Unbeknownst to the rest of the scene, the team’s failing performance was the least of their worries. Throughout the season, the team was not paid, given false information, and was constantly negotiating with its organization. On March 6, Excelerate Gaming officially announced that they were dropping the entire roster (excluding FA5TBALLA). This puts the formerly professional squad orgless, fundless, and unable to participate in the upcoming major. According to the CWL Handbook, owning one player from the qualifying roster allows any organization to keep the Pro League spot. Keeping FA5TBALLA on the roster allows Excelerate Gaming to essentially own the league spot.
Beehzy’s video also exposes that the organization has been pushing for major roster changes since before the league started. Three out of the five players (FA5TBALLA, ProFeeZy, and Believe) were in danger of being replaced. The reason for the change is currently unclear. Excelerate Gaming already has a history of forcing team roster changes. A similar situation occurred with their past Halo team.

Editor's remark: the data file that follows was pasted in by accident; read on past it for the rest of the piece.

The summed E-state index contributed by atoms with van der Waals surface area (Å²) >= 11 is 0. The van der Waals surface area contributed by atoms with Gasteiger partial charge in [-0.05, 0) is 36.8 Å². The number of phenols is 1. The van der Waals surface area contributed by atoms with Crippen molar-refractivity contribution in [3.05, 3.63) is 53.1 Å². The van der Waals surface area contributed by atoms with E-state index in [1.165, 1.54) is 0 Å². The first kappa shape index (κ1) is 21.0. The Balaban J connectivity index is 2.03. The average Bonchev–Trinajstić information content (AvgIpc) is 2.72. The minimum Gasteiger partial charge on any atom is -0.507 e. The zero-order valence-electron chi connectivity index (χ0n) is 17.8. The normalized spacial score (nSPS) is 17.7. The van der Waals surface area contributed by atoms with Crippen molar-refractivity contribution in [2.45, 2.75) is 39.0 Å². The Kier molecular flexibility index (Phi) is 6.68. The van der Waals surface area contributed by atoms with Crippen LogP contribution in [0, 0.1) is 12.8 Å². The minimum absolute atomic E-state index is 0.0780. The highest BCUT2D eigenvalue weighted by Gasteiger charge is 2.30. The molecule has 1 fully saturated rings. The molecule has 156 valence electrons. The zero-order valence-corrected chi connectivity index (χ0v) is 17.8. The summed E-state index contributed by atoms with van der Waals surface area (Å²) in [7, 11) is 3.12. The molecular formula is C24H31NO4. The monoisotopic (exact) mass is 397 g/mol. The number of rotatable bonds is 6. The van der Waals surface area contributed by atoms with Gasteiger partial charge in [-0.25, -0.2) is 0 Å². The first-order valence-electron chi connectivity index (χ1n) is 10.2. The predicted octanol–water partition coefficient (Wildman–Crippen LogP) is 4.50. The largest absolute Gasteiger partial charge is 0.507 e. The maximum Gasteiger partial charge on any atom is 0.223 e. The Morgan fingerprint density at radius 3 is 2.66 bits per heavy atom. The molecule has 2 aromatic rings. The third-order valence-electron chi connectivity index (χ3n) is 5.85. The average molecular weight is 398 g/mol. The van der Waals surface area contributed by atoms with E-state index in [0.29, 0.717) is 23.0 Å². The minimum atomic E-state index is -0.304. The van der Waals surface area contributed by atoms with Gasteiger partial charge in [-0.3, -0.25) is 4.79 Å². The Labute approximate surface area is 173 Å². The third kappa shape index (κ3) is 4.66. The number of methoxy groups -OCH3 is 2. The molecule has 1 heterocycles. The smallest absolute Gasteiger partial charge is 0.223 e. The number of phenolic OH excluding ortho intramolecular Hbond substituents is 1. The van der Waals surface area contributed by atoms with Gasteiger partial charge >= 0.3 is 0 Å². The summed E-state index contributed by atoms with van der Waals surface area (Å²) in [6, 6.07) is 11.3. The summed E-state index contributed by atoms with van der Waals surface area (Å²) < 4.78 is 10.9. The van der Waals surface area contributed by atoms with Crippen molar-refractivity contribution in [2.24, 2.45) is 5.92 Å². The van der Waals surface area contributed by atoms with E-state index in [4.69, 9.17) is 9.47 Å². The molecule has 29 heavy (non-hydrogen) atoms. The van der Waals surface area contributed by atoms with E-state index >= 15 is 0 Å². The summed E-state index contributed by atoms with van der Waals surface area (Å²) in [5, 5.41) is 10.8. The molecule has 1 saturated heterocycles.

However, the most pressing issue is Excelerate Gaming’s apparent reluctance to pay its players. Beehzy stated that he received his pay (as dictated by contract) late and at a reduced rate. The team was seemingly reprimanded for following up on its payments. In an apparent screenshot of a conversation with the CEO of the organization, their inquiries were dismissed as “hardballing.”